Breaking down Troy Tulowitzski, the wild card, and trying to explain why the St. Louis Lams can’t win a ballgame.
I’m taking some backlash for how I laid out the several options John Mozeliak has this offseason. Apparently, people misunderstood why I left out the two cornerstone players already locked up: Yadier Molina and Matt Holliday. Molina and Holliday will occupy their respective positions for the foreseeable future; therefore I didn’t feel it was necessary to include them in the puzzle.
For those thinking Troy Tulowitzski is the answer, please reconsider. First, Colorado has zero intention of trading their franchise shortstop. He’s under contract through 2021. Two-thousand-and-twenty-effing-one. He’s only played over 126 games three times during his illustrious eight-year career. In 2021, Tulo will turn 37 years old. Derek Jeter is the only player I can recall who continued his success at shortstop through his mid-thirties.
Secondly, Tulowitzski would cost the Cardinals three elite young players. I think a package of Matt Adams, Carlos Martinez and Shelby Miller would tempt Colorado Rockies GM Dan O’Dowd to pull the trigger. That’s an awful lot of talent to cough up for an injury-prone, aging middle infielder.
Quite frankly, I think Mozeliak has his work cut out to find a franchise shortstop. Most of the “elite” tier shortstops (Tulowitzski, Elvis Andrus, Starlin Castro) are under contract through 2020 — a risky length considering this organizations’ fear of paying big money to aged superstars. Just look at the Albert Pujols negotiations!
The wild card, of course, is Baltimore’s J.J. Hardy. Hardy, 31, peaked with the Orioles after Minnesota and Milwaukee gave up on the highly touted prospect. Hardy has been called “the lifeblood” of the Orioles, who insist publicly they have no interest in dealing him. The dilemma includes young phenom Manny Machado who projects as a shortstop but played third base since his call-up in 2012. Machado enters 2014 coming off reconstructive knee surgery and Baltimore has reserves about throwing their future star into the knee-grueling position (shortstop) next season.
The Cardinals would benefit more from finding a “tier 2” shortstop such as Alexei Ramirez, and acquiring an elite center fielder. Elite outfielders are everywhere…not the same can be said about the shortstop position.
Keep in mind; the Boston Red Sox won the World Series with Stephen Drew at shortstop. Drew was 6-for-54 (.111) during the postseason. In comparison, Pete Kozma was 5-for-35 (.142).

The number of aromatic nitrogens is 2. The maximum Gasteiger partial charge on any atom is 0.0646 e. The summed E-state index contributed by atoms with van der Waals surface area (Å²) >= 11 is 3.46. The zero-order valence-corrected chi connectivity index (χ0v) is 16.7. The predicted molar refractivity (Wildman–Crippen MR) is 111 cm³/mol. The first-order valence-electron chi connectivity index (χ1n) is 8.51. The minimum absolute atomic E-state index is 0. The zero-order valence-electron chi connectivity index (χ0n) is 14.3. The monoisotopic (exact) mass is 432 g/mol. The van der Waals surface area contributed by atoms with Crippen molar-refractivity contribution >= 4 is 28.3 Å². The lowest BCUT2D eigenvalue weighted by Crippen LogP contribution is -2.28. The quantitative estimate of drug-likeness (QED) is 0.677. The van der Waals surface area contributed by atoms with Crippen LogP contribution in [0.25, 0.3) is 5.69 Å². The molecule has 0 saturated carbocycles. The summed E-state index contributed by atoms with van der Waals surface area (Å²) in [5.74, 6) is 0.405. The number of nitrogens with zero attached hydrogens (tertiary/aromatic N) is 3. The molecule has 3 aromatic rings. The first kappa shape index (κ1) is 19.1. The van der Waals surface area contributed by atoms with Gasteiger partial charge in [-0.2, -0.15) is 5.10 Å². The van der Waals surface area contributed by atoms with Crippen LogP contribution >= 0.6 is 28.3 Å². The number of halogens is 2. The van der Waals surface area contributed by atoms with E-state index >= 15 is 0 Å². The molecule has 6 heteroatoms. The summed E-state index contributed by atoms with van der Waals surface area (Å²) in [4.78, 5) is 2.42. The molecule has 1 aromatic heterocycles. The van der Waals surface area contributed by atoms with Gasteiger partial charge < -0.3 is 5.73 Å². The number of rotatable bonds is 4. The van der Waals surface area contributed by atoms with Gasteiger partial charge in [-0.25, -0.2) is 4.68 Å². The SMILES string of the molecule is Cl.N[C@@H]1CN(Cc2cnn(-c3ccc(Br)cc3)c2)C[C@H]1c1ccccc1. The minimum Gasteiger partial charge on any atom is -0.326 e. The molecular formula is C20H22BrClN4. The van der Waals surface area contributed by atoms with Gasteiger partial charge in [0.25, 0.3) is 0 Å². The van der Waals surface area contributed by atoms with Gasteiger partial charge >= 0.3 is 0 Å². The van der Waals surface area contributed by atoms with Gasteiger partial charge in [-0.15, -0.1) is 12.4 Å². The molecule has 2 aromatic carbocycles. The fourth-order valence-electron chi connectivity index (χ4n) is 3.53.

I see a glaring hole with greater value at center field than I do at shortstop.
Yes, the losing is well beyond “getting old”. I’m tired of it; you’re tired of it. It’s bullshit.
The Rams have legit talent on both sides of the ball — but they’re too inconsistent to instill legitimate fear. Hell, break a bathroom mirror — who gives a flying ****.
Winning teams have playmakers which opposing teams build their game plan around. When the Rams game plan for Detroit, they want to stop Calvin Johnson. When the Rams game plan for Dallas, it’s Dez Bryant. Atlanta? Julio Jones. Seattle? Russell Wilson. San Francisco? Frank Gore and Colin Kaepernick.
What do all of the above have in common? They’re playmakers. Absolute freaks of nature willing to do whatever it takes to see the clock hit zero and collect the win.
Let’s turn the table…
How do opposing teams game plan the Rams?
Jared Cook can’t run block so his skillset is one-dimensional. His drops keep him from anything more than a big tight end.
Tavon Austin, projected as the next big playmaker, doesn’t understand the difference between collegiate and professional ball. In college, his job was to get open and run. In the NFL — that just doesn’t work.
Brian Quick has the size to play like Randy Moss. But Quick, a raw product from Appalachian State, apparently can’t take his skillset to the next level. Defensive game plans don’t revolve around guys who consistently drop passes and have mental relapses five times a game.
I re-watched the Rams/Seahawks Monday Night Football affair just to hear Jon Gruden’s take. Here are some quotes I found fascinating:
“some of these young receivers need to step up in critical moments. That’s why this #stlrams offense has struggled”
“You have to make plays in the #NFL when they are there to be made … and St. Louis is way too inconsistent”
And here is Gruden on Austin’s lack of impact:
So there you go. This roster is flooded with talent on both sides of the football. But when a defense can’t determine which bi-polar halve shows up, and an offense continuously making “correctable mistakes” in Week 9, one has to wonder if there is any glimpse of hope for such a desolate professional organization.
Richie Incognito vs. Jonathon Martin.
Until Martin himself, speaks, I have no interest in what these morons at the mothership or other news network’s have to say. I don’t care to hear about harassment in the workplace when none of these imbeciles have ever stepped foot in a professional sports locker room. 99.9% of these folks would never last a day in such environments and therefore, have no clue as to what is going on.
So anything titled, “Report:” “Sources:” or “Breaking News:” regarding the Miami Dolphins situation is complete hogwash until the young kid, Martin, speaks.